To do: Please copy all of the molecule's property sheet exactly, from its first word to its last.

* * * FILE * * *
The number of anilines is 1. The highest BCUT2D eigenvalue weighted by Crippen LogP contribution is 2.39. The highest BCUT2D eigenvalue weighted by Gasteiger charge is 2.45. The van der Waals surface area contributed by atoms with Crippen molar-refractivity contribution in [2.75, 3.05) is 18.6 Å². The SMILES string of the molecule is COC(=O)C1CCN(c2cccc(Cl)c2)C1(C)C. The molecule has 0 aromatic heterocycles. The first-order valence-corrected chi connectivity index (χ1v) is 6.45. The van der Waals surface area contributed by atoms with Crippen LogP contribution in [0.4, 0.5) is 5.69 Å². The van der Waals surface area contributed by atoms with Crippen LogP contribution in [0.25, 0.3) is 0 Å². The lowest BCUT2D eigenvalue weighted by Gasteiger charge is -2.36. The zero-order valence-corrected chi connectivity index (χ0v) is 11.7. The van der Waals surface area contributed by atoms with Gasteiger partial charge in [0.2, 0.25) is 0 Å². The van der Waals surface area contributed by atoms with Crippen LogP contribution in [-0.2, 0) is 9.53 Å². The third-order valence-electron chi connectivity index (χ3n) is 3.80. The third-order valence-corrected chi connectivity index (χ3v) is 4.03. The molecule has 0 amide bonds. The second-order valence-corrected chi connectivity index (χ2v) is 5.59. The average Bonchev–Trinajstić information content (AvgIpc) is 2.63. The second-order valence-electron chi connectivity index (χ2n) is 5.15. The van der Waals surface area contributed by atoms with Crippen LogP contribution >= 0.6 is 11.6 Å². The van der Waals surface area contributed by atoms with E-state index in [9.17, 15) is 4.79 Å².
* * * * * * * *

The number of anilines is 1. The highest BCUT2D eigenvalue weighted by Crippen LogP contribution is 2.39. The highest BCUT2D eigenvalue weighted by Gasteiger charge is 2.45. The van der Waals surface area contributed by atoms with Crippen molar-refractivity contribution in [2.75, 3.05) is 18.6 Å². The SMILES string of the molecule is COC(=O)C1CCN(c2cccc(Cl)c2)C1(C)C. The molecule has 0 aromatic heterocycles. The first-order valence-corrected chi connectivity index (χ1v) is 6.45. The van der Waals surface area contributed by atoms with Crippen LogP contribution in [0.4, 0.5) is 5.69 Å². The van der Waals surface area contributed by atoms with Crippen LogP contribution in [0.25, 0.3) is 0 Å². The lowest BCUT2D eigenvalue weighted by Gasteiger charge is -2.36. The zero-order valence-corrected chi connectivity index (χ0v) is 11.7. The van der Waals surface area contributed by atoms with Gasteiger partial charge in [0.2, 0.25) is 0 Å². The van der Waals surface area contributed by atoms with Crippen LogP contribution in [-0.2, 0) is 9.53 Å². The third-order valence-electron chi connectivity index (χ3n) is 3.80. The third-order valence-corrected chi connectivity index (χ3v) is 4.03. The molecule has 0 amide bonds. The second-order valence-corrected chi connectivity index (χ2v) is 5.59. The average Bonchev–Trinajstić information content (AvgIpc) is 2.63. The second-order valence-electron chi connectivity index (χ2n) is 5.15. The van der Waals surface area contributed by atoms with Crippen LogP contribution >= 0.6 is 11.6 Å². The van der Waals surface area contributed by atoms with E-state index in [9.17, 15) is 4.79 Å².